My 3 Monsters: Tie Dye Picnic Quilt

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Tie Dye Picnic Quilt

This post brought to you by Tulip Tie Dye.

Tie Dye Picnic Quilt at /
You guys!  I am so excited to share today's project with you!  I craft a lot -- like A LOT -- but I haven't ventured to try tie dye since I was in high school.  This summer I decided it was finally time give it a go {again} and make a cute picnic blanket for our family to keep in the back of the car and use on our adventures -- to the water park and the zoo mostly {we're not that adventurous}.  If you want to Tie Dye Your Summer, too, follow along and see how I did it!

You will need:

  • 20 white t-shirts {mine were Adult Large}
  • Tulip Tie Dye Kit {you will be dying 10 of the shirts so get the big kit with all the colors!}
  • twin-size quilt batting

Tie Dye Picnic Quilt at /
Can I just say that tie dye has come a looooong way since I was in high school eons ago?!  Tulip's One-Step Tie Dye is America's favorite tie dye for good reason.  It's super simple to use, unlike the old school stuff I remember -- just fill the handy squeeze bottles with warm water and you're all set.  Plus, the bold colors are permanent and color-fast so they don't fade in the wash.  Tulip's tie dye kits come with everything you need, including gloves and rubber bands.  Not a tie dye expert? They also have really handy instructions that show you how to twist and wrap and rubber band the shirts to get just the look you want.  Follow the directions in the kit and dye 10 of the t-shirts.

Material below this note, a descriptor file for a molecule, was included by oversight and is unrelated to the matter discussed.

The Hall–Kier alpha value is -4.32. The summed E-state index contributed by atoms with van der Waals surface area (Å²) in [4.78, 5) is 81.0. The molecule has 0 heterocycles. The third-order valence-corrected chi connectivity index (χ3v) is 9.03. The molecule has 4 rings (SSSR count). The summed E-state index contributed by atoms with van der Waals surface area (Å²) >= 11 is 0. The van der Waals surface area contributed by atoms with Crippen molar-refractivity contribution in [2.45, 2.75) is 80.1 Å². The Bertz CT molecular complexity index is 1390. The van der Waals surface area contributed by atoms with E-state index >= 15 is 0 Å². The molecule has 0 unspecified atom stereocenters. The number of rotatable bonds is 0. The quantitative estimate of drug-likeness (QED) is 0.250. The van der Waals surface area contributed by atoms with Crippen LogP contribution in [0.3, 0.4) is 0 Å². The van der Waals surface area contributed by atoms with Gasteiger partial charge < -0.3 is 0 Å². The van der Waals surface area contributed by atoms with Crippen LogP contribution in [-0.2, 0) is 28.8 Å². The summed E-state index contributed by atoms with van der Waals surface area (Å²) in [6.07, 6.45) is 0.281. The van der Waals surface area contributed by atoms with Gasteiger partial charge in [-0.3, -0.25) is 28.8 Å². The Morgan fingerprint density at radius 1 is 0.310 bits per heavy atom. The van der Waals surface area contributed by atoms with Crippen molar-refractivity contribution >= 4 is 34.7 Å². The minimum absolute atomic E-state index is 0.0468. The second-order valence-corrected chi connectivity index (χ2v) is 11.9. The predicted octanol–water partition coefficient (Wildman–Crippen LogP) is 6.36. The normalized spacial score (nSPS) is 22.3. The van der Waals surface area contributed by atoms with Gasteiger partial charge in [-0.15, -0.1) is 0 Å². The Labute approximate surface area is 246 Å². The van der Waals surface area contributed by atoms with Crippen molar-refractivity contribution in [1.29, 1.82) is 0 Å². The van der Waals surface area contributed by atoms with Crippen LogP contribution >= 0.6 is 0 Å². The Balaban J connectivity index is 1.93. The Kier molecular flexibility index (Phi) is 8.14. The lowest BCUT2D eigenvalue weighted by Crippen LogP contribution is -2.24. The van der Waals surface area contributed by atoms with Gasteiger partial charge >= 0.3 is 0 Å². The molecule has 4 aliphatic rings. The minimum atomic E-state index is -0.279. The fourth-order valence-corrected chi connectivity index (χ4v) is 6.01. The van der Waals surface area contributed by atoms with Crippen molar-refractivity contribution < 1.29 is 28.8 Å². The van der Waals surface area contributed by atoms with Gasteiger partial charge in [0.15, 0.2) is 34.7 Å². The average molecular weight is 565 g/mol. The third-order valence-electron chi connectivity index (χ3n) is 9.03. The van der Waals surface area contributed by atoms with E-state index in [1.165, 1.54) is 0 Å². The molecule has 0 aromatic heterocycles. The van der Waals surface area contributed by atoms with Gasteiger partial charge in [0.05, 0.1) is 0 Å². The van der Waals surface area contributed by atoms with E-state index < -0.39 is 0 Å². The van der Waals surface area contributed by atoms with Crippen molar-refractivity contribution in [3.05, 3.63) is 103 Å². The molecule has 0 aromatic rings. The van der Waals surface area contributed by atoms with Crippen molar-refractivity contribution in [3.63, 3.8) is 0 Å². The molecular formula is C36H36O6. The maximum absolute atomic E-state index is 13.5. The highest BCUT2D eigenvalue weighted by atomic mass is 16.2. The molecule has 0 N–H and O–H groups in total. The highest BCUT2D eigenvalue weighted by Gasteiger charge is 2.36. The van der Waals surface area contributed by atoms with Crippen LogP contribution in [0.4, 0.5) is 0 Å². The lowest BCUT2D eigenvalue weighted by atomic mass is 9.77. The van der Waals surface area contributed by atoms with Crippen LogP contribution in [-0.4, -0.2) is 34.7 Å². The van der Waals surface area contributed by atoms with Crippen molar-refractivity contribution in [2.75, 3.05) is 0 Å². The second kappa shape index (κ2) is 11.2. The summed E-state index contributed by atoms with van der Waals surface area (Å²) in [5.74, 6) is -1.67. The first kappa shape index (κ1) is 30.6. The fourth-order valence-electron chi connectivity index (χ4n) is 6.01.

These were a couple of my favorites after they were all finished:

Tie Dye Picnic Quilt at /

Tie Dye Picnic Quilt at /
Cool, right?! Next, you will cut each t-shirt into 9" squares.

Tie Dye Picnic Quilt at /
I found it easiest to use a cutting mat and rotary cutter.  Lay each shirt out flat and fold the bottom up to just under the neckline.  Cut a straight line down one side, just inside where the sleeve ends.  Measure over 18 inches and cut off the other sleeve side so that it looks like the photo above.  Then cut it as shown by the dotted lines  to make 9" squares -- you'll get 8 squares out of each shirt.  Once you have cut all the tie dyed shirts, cut all 10 of the plain white shirts in the same manner.  You'll have 80 tie dye squares and 80 plain squares.

Then cut your twin quilt batting into 7" squares.  You'll also need 80 squares of batting.

Now we're going to make a rag quilt  that is tie dyed on the front and white on the back.  Prepare the quilt squares by placing a square of the white fabric right side down on your work surface, then placing a piece of the batting in the center:

Tie Dye Picnic Quilt at /
Top that with a square of the tie dyed fabric, right side up, to form a "fabric sandwich":

Tie Dye Picnic Quilt at /
Sew from corner to corner across your "fabric sandwich", forming a big X:

Tie Dye Picnic Quilt at /
Repeat this process 79 more times.  {Yikes, that's a lot!  It goes pretty fast, I promise.}  Once all the squares are prepared, lay them out to determine the arrangement that looks best.  This quilt is going to be 8 squares wide by 10 square long.

Tie Dye Picnic Quilt at /
{I had already picked up 3 rows before I remembered to grab my camera, but you get the idea.}  Try to get a good, even distribution of colors and patterns.  Once you are satisfied with the arrangement, pick the squares up in order, row by row.  It's awesome if you can leave them all laid out as you go through the sewing process, but if you can't, just figure out a way to keep everything in order -- use sticky notes to number each piece or whatever works for you.